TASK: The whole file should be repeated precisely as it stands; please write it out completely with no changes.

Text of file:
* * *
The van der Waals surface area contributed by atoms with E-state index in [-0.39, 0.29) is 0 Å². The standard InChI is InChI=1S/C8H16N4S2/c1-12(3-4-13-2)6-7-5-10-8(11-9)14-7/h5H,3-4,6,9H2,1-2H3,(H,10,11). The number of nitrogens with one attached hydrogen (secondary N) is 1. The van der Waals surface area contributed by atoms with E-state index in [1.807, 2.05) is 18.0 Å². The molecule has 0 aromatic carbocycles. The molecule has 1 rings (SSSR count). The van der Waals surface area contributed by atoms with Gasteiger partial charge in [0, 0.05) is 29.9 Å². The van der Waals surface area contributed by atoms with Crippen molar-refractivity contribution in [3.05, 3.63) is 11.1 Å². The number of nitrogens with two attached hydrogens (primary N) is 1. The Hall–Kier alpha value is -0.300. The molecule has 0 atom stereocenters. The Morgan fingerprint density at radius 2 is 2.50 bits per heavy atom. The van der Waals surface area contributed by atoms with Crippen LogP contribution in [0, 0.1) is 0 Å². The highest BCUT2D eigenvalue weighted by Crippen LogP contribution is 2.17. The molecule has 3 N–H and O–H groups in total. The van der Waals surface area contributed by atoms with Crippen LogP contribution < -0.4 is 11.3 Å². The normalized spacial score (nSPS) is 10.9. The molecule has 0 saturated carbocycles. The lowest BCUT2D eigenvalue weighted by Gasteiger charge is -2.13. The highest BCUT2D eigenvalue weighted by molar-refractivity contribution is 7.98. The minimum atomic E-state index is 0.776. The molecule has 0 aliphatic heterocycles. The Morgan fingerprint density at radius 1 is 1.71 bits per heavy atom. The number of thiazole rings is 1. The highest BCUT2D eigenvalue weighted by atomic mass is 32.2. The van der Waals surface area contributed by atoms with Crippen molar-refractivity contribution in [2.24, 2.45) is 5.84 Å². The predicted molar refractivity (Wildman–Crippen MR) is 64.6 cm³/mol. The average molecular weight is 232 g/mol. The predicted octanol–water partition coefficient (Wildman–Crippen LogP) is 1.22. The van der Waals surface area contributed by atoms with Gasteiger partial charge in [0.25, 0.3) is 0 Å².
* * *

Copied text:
The van der Waals surface area contributed by atoms with E-state index in [-0.39, 0.29) is 0 Å². The standard InChI is InChI=1S/C8H16N4S2/c1-12(3-4-13-2)6-7-5-10-8(11-9)14-7/h5H,3-4,6,9H2,1-2H3,(H,10,11). The number of nitrogens with one attached hydrogen (secondary N) is 1. The van der Waals surface area contributed by atoms with E-state index in [1.807, 2.05) is 18.0 Å². The molecule has 0 aromatic carbocycles. The molecule has 1 rings (SSSR count). The van der Waals surface area contributed by atoms with Gasteiger partial charge in [0, 0.05) is 29.9 Å². The van der Waals surface area contributed by atoms with Crippen molar-refractivity contribution in [3.05, 3.63) is 11.1 Å². The number of nitrogens with two attached hydrogens (primary N) is 1. The Hall–Kier alpha value is -0.300. The molecule has 0 atom stereocenters. The Morgan fingerprint density at radius 2 is 2.50 bits per heavy atom. The van der Waals surface area contributed by atoms with Crippen LogP contribution in [0, 0.1) is 0 Å². The highest BCUT2D eigenvalue weighted by Crippen LogP contribution is 2.17. The molecule has 3 N–H and O–H groups in total. The van der Waals surface area contributed by atoms with Crippen LogP contribution < -0.4 is 11.3 Å². The normalized spacial score (nSPS) is 10.9. The molecule has 0 saturated carbocycles. The lowest BCUT2D eigenvalue weighted by Gasteiger charge is -2.13. The highest BCUT2D eigenvalue weighted by molar-refractivity contribution is 7.98. The minimum atomic E-state index is 0.776. The molecule has 0 aliphatic heterocycles. The Morgan fingerprint density at radius 1 is 1.71 bits per heavy atom. The number of thiazole rings is 1. The highest BCUT2D eigenvalue weighted by atomic mass is 32.2. The van der Waals surface area contributed by atoms with Crippen molar-refractivity contribution in [2.24, 2.45) is 5.84 Å². The predicted molar refractivity (Wildman–Crippen MR) is 64.6 cm³/mol. The average molecular weight is 232 g/mol. The predicted octanol–water partition coefficient (Wildman–Crippen LogP) is 1.22. The van der Waals surface area contributed by atoms with Gasteiger partial charge in [0.25, 0.3) is 0 Å².